1. The purpose and character of the use, including whether such use is of commercial nature or is for nonprofit educational purposes
Courts typically focus on whether the use is “transformative.” That is, whether it adds new expression or meaning to the original, or whether it merely copies from the original. Commercial uses are less likely to be considered fair, though it’s possible to monetize a video and still take advantage of the fair use defense.
2. The nature of the copyrighted work
Using material from primarily factual works is more likely to be fair than using purely fictional works.
3. The amount and substantiality of the portion used in relation to the copyrighted work as a whole
Borrowing small bits of material from an original work is more likely to be considered fair use than borrowing large portions. However, even a small taking may weigh against fair use in some situations if it constitutes the “heart” of the work.
4. The effect of the use upon the potential market for, or value of, the copyrighted work
Uses that harm the copyright owner’s ability to profit from his or her original work are less likely to be fair uses. Courts have sometimes made an exception under this factor in cases involving parodies.
Fair use myths
There is some misinformation out there that might lead you to believe fair use automatically applies if you say a few magic words. There is actually no silver bullet that will guarantee you are protected by fair use when you use copyrighted material you don’t own. Courts will consider all four of the factors described above and weigh them on a case-by-case basis. Here are some common myths:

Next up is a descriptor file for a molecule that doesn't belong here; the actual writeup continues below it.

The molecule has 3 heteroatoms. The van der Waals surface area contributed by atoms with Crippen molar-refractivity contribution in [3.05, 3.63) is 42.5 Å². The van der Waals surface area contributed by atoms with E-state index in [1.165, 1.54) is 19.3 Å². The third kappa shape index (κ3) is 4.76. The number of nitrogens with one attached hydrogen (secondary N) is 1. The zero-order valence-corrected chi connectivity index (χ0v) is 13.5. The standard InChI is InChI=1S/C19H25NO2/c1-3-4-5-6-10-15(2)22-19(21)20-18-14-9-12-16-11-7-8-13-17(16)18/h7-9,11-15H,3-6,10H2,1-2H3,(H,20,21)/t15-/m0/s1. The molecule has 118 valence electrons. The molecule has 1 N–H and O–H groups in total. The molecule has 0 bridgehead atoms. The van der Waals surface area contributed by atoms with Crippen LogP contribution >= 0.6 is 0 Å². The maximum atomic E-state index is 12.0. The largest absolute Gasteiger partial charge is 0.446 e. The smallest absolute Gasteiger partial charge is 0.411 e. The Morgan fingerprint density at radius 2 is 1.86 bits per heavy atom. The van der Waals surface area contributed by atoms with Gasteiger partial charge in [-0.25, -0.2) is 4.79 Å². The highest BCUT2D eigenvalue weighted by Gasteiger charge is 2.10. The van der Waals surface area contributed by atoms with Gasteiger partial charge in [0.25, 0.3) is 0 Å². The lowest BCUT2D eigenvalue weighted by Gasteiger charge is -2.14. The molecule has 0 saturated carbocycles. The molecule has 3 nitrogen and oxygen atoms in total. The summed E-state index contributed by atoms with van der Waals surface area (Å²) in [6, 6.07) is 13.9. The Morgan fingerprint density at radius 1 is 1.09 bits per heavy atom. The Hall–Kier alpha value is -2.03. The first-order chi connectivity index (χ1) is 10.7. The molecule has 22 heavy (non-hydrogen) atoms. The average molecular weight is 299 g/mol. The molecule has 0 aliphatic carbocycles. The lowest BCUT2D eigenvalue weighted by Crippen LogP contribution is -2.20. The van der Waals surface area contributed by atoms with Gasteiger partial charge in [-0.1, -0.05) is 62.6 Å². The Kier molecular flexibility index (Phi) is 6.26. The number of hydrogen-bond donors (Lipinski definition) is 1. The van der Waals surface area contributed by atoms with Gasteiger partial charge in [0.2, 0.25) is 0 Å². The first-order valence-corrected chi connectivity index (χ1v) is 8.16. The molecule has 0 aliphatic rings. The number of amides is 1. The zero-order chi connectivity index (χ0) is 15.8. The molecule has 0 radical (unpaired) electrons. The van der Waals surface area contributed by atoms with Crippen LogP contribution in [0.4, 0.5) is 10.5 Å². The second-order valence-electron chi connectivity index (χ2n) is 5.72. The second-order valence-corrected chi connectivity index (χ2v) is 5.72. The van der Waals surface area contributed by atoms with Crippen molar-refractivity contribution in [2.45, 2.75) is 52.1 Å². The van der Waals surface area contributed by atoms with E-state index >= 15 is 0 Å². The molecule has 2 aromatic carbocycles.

Myth #1: If I give credit to the copyright owner, my use is automatically fair use.
As you saw above, transformativeness is usually a key in the fair use analysis. Giving credit to the owner of a copyrighted work won’t by itself turn a non-transformative copy of their material into fair use. Phrases such as “all rights go to the author” and “I do not own” do not automatically mean you are making fair use of that material — nor do they mean you have the copyright owner’s permission.
Myth #2: If I post a disclaimer on my video, my use is fair use.
As we noted above, there are no magic words that will do this for you. Posting the four factors of fair use in your video or including the phrase “no infringement intended” won’t automatically protect you from a claim of copyright infringement.
Myth #3: “Entertainment” or “non-profit” uses are automatically fair use.
Courts will look carefully at the purpose of your use in evaluating whether it is fair, but the three remaining factors also need to be considered. Declaring your upload to be “for entertainment purposes only,” for example, is unlikely to tip the scales in the fair use balancing test. Similarly, “non-profit” uses are favored in the fair use analysis, but it’s not an automatic defense by itself.
Myth #4: If I add any original material I created to someone else’s copyrighted work, my use is fair use.
Even if you’ve added a little something of your own to someone else’s content, you might not be able to take advantage of the fair use defense — particularly if your creation fails to add new expression, meaning, or message to the original. As with all the other cases discussed here, courts will consider all four factors of the fair use test, including the quantity of the original used.